Chinook crash was accident, officials say

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The Independent Online
OFFICIALS investigating the cause of the Chinook helicopter crash on the Mull of Kintyre, which killed 25 anti-terrorist intelligence officers and four RAF personnel, yesterday confirmed that they had ruled out sabotage.

As investigators from the Department of Transport, the RAF and Strathclyde Police continued to search the crash site, senior officials said tests carried out on the wreckage showed that the aircraft was flying normally when it struck a hill and burst into flames.

The head of one of the inquiry teams said: 'We have to wait for final public confirmation but it is now clear that there was no bomb, no sabotage. This was an accident.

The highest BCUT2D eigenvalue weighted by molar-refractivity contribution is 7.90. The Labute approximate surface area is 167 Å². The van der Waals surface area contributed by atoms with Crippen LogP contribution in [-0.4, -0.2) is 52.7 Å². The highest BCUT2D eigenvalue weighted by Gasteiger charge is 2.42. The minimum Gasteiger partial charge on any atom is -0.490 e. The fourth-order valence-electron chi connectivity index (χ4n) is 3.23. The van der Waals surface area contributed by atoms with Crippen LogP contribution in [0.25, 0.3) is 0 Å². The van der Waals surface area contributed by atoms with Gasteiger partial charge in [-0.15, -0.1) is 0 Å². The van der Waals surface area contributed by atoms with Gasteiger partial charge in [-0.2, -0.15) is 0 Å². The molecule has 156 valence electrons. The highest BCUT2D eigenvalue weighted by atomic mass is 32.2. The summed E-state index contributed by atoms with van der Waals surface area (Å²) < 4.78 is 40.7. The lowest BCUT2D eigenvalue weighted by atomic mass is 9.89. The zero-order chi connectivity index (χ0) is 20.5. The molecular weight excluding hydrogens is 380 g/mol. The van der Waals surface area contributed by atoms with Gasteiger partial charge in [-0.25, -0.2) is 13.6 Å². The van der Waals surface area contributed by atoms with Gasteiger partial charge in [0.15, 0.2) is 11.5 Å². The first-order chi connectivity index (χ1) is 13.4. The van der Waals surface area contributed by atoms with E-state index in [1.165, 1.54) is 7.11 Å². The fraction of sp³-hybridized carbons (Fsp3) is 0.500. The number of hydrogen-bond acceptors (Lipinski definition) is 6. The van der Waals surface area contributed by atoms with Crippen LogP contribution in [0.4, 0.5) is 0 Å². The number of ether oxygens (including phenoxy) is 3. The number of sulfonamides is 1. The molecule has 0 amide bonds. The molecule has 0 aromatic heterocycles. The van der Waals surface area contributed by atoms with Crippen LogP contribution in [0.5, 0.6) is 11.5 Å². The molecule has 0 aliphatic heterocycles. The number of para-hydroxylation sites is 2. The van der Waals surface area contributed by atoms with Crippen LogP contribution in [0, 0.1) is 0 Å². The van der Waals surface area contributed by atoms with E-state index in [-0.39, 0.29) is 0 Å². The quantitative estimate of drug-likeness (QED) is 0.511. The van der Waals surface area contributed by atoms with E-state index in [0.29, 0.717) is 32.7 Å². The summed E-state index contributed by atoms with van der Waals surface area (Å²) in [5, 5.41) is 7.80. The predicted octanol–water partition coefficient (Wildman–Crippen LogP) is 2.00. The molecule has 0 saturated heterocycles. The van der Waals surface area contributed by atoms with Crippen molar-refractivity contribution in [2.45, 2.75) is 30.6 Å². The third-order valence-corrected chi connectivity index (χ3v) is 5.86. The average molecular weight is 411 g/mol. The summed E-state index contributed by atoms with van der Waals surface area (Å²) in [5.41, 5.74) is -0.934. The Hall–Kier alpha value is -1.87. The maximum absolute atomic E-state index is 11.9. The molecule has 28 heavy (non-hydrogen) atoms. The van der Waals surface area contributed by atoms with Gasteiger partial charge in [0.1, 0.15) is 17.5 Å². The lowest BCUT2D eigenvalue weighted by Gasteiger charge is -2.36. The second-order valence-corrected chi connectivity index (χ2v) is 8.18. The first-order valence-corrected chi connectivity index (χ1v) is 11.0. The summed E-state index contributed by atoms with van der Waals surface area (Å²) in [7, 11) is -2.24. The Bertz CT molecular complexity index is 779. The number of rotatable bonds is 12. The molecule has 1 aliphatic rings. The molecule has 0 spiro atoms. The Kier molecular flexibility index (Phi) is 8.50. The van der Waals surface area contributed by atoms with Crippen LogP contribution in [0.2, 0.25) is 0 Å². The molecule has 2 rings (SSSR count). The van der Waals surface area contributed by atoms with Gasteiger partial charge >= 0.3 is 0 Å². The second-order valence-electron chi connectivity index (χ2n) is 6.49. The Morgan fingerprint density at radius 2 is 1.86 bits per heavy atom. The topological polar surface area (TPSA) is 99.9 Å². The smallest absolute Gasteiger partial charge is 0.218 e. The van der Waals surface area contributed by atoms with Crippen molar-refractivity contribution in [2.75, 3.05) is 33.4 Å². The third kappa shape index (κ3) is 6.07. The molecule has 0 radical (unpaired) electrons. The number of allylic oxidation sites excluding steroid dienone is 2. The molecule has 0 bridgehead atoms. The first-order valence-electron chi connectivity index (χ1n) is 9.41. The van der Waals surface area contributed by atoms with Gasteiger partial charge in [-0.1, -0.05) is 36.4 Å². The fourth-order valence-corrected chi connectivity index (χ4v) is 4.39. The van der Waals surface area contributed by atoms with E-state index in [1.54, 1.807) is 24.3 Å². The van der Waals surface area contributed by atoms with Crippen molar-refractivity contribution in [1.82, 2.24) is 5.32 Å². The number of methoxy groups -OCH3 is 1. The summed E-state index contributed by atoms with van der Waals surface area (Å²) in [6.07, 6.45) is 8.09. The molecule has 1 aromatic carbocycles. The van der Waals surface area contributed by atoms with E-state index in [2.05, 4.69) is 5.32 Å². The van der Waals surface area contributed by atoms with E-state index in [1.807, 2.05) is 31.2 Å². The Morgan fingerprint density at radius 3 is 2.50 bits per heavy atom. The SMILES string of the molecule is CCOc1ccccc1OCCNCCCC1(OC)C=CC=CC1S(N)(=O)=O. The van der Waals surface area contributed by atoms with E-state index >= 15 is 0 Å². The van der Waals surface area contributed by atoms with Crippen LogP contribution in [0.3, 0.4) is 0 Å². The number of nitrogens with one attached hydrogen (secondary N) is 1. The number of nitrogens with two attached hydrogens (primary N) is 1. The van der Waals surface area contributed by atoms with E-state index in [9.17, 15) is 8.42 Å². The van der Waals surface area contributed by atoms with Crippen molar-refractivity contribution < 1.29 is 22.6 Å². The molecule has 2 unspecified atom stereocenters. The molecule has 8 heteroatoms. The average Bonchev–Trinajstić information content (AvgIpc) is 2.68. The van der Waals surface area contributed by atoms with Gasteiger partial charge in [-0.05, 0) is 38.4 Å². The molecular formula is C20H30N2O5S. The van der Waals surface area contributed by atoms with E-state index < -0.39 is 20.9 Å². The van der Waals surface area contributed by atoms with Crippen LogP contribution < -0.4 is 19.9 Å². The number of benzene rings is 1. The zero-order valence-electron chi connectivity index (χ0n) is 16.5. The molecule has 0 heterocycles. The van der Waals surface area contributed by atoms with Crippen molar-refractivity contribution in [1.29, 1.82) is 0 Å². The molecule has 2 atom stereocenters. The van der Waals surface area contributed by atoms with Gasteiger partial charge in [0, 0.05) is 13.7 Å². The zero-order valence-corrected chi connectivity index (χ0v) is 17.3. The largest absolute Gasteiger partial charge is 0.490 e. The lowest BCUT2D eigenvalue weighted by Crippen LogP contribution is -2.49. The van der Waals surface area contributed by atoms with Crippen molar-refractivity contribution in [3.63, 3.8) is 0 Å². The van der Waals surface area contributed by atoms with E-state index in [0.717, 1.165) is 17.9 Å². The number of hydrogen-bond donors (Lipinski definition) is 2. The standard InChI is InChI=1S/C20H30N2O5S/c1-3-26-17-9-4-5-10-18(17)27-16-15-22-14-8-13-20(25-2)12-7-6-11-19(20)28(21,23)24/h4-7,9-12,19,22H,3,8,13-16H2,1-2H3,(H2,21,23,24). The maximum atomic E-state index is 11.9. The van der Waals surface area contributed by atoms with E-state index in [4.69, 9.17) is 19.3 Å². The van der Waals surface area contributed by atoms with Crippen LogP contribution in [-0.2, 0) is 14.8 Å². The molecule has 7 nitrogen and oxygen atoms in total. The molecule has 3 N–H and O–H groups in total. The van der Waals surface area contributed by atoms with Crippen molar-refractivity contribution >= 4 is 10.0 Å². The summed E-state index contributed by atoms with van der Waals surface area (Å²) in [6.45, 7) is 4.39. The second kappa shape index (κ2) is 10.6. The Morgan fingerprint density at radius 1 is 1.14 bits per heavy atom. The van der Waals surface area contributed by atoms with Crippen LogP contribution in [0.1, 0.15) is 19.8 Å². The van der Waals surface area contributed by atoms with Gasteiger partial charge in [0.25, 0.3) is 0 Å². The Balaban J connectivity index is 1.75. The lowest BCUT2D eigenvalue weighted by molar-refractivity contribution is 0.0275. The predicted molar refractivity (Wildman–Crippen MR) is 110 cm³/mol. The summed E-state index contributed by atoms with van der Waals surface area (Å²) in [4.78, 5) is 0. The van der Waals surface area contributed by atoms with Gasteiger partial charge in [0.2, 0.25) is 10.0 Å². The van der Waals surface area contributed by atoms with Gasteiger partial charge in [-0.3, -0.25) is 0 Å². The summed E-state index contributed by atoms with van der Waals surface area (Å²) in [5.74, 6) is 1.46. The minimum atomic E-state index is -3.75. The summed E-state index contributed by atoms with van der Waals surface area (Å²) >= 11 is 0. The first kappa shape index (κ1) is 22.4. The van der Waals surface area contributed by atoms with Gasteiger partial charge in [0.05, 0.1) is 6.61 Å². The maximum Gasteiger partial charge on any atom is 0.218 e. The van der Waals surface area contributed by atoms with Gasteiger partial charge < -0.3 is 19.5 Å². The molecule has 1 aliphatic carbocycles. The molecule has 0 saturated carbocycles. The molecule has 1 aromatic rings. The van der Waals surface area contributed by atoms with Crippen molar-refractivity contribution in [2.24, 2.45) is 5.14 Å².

'The debris is concentrated in a very confined area, with the cockpit and front rotor head pushed slightly up the hill after impact. This is simply a case of a helicopter flying at cruising speed into the side of a hill and breaking up.'

Pilot error or the failure of navigational equipment were the most likely causes, he said.

Yesterday the victims and their families were remembered when coastguards, RAF officers and firefighters joined local people for a special prayer service at Southend parish church on Kintyre.

The bodies of all 29 victims were formally identified yesterday and post-mortem examinations carried out. They will be flown home today.

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